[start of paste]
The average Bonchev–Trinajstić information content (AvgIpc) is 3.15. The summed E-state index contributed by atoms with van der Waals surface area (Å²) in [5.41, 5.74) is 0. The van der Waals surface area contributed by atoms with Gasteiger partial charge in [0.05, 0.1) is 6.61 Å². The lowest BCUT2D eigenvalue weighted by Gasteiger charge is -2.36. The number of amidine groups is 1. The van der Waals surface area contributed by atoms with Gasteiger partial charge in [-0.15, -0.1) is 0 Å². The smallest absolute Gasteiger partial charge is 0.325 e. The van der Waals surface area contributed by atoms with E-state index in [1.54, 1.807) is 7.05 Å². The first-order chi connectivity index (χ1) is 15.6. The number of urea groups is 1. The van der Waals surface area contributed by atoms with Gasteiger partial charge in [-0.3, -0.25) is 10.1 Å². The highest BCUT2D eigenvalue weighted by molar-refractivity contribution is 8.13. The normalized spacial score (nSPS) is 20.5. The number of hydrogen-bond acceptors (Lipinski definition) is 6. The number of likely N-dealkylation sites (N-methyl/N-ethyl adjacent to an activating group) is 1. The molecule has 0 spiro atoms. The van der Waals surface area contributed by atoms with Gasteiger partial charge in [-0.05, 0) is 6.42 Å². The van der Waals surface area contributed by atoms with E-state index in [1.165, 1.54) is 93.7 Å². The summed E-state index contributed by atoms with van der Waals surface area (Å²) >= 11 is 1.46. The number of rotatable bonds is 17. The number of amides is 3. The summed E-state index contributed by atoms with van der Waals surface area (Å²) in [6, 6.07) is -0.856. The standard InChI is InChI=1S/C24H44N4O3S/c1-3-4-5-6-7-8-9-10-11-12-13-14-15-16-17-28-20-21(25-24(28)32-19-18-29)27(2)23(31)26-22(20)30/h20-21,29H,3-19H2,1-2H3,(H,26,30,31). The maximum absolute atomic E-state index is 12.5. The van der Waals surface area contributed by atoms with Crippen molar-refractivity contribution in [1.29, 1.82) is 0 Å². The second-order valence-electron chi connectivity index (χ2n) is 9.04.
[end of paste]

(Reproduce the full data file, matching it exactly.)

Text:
The average Bonchev–Trinajstić information content (AvgIpc) is 3.15. The summed E-state index contributed by atoms with van der Waals surface area (Å²) in [5.41, 5.74) is 0. The van der Waals surface area contributed by atoms with Gasteiger partial charge in [0.05, 0.1) is 6.61 Å². The lowest BCUT2D eigenvalue weighted by Gasteiger charge is -2.36. The number of amidine groups is 1. The van der Waals surface area contributed by atoms with Gasteiger partial charge in [-0.15, -0.1) is 0 Å². The smallest absolute Gasteiger partial charge is 0.325 e. The van der Waals surface area contributed by atoms with E-state index in [1.54, 1.807) is 7.05 Å². The first-order chi connectivity index (χ1) is 15.6. The number of urea groups is 1. The van der Waals surface area contributed by atoms with Gasteiger partial charge in [-0.3, -0.25) is 10.1 Å². The highest BCUT2D eigenvalue weighted by molar-refractivity contribution is 8.13. The normalized spacial score (nSPS) is 20.5. The number of hydrogen-bond acceptors (Lipinski definition) is 6. The number of likely N-dealkylation sites (N-methyl/N-ethyl adjacent to an activating group) is 1. The molecule has 0 spiro atoms. The van der Waals surface area contributed by atoms with Gasteiger partial charge in [-0.05, 0) is 6.42 Å². The van der Waals surface area contributed by atoms with E-state index in [1.165, 1.54) is 93.7 Å². The summed E-state index contributed by atoms with van der Waals surface area (Å²) >= 11 is 1.46. The number of rotatable bonds is 17. The number of amides is 3. The summed E-state index contributed by atoms with van der Waals surface area (Å²) in [6, 6.07) is -0.856. The standard InChI is InChI=1S/C24H44N4O3S/c1-3-4-5-6-7-8-9-10-11-12-13-14-15-16-17-28-20-21(25-24(28)32-19-18-29)27(2)23(31)26-22(20)30/h20-21,29H,3-19H2,1-2H3,(H,26,30,31). The maximum absolute atomic E-state index is 12.5. The van der Waals surface area contributed by atoms with Crippen molar-refractivity contribution in [1.29, 1.82) is 0 Å². The second-order valence-electron chi connectivity index (χ2n) is 9.04.